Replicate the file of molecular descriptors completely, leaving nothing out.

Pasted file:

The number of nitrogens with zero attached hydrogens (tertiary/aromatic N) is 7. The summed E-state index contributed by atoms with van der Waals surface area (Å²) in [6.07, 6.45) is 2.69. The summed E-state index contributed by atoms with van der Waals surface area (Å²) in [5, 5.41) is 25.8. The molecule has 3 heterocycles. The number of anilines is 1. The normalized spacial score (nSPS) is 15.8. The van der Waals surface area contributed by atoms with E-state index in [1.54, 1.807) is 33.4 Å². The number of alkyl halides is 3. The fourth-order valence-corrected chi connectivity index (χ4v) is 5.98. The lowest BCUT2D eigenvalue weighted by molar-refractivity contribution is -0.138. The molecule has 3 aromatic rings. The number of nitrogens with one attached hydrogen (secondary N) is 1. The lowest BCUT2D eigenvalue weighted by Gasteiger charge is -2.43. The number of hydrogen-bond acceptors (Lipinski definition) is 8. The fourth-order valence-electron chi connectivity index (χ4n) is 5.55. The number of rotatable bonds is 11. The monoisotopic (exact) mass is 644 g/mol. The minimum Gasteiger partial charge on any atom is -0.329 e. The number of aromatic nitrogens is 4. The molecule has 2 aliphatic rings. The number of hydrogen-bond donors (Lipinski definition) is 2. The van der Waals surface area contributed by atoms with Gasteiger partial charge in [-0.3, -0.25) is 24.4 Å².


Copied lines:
The number of nitrogens with zero attached hydrogens (tertiary/aromatic N) is 7. The summed E-state index contributed by atoms with van der Waals surface area (Å²) in [6.07, 6.45) is 2.69. The summed E-state index contributed by atoms with van der Waals surface area (Å²) in [5, 5.41) is 25.8. The molecule has 3 heterocycles. The number of anilines is 1. The normalized spacial score (nSPS) is 15.8. The van der Waals surface area contributed by atoms with E-state index in [1.54, 1.807) is 33.4 Å². The number of alkyl halides is 3. The fourth-order valence-corrected chi connectivity index (χ4v) is 5.98. The lowest BCUT2D eigenvalue weighted by molar-refractivity contribution is -0.138. The molecule has 3 aromatic rings. The number of nitrogens with one attached hydrogen (secondary N) is 1. The lowest BCUT2D eigenvalue weighted by Gasteiger charge is -2.43. The number of hydrogen-bond acceptors (Lipinski definition) is 8. The fourth-order valence-electron chi connectivity index (χ4n) is 5.55. The number of rotatable bonds is 11. The monoisotopic (exact) mass is 644 g/mol. The minimum Gasteiger partial charge on any atom is -0.329 e. The number of aromatic nitrogens is 4. The molecule has 2 aliphatic rings. The number of hydrogen-bond donors (Lipinski definition) is 2. The van der Waals surface area contributed by atoms with Gasteiger partial charge in [-0.3, -0.25) is 24.4 Å².